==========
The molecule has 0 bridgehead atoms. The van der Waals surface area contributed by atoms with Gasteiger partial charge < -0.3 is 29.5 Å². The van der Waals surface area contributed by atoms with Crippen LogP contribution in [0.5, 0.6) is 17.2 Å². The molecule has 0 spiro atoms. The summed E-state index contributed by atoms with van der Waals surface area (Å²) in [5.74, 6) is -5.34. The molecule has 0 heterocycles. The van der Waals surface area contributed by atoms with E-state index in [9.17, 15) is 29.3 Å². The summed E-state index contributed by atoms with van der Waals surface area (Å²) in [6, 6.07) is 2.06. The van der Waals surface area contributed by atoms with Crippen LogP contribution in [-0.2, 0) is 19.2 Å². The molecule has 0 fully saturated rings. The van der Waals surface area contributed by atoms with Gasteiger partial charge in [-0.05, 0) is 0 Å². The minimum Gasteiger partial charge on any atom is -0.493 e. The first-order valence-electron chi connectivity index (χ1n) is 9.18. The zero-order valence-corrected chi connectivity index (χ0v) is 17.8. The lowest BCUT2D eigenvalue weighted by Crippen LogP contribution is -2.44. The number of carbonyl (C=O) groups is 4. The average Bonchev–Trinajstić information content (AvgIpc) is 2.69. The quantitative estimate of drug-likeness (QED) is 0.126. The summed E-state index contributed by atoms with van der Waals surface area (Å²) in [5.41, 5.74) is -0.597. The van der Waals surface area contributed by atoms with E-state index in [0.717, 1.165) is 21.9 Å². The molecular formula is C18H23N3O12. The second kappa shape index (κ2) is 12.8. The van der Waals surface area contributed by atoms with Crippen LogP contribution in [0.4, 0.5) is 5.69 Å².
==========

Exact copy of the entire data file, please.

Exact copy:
The molecule has 0 bridgehead atoms. The van der Waals surface area contributed by atoms with Gasteiger partial charge < -0.3 is 29.5 Å². The van der Waals surface area contributed by atoms with Crippen LogP contribution in [0.5, 0.6) is 17.2 Å². The molecule has 0 spiro atoms. The summed E-state index contributed by atoms with van der Waals surface area (Å²) in [5.74, 6) is -5.34. The molecule has 0 heterocycles. The van der Waals surface area contributed by atoms with E-state index in [9.17, 15) is 29.3 Å². The summed E-state index contributed by atoms with van der Waals surface area (Å²) in [6, 6.07) is 2.06. The van der Waals surface area contributed by atoms with Crippen LogP contribution in [-0.2, 0) is 19.2 Å². The molecule has 0 fully saturated rings. The van der Waals surface area contributed by atoms with Gasteiger partial charge in [-0.05, 0) is 0 Å². The minimum Gasteiger partial charge on any atom is -0.493 e. The first-order valence-electron chi connectivity index (χ1n) is 9.18. The zero-order valence-corrected chi connectivity index (χ0v) is 17.8. The lowest BCUT2D eigenvalue weighted by Crippen LogP contribution is -2.44. The number of carbonyl (C=O) groups is 4. The average Bonchev–Trinajstić information content (AvgIpc) is 2.69. The quantitative estimate of drug-likeness (QED) is 0.126. The summed E-state index contributed by atoms with van der Waals surface area (Å²) in [5.41, 5.74) is -0.597. The van der Waals surface area contributed by atoms with E-state index in [0.717, 1.165) is 21.9 Å². The molecular formula is C18H23N3O12. The second kappa shape index (κ2) is 12.8. The van der Waals surface area contributed by atoms with Crippen LogP contribution in [0.4, 0.5) is 5.69 Å².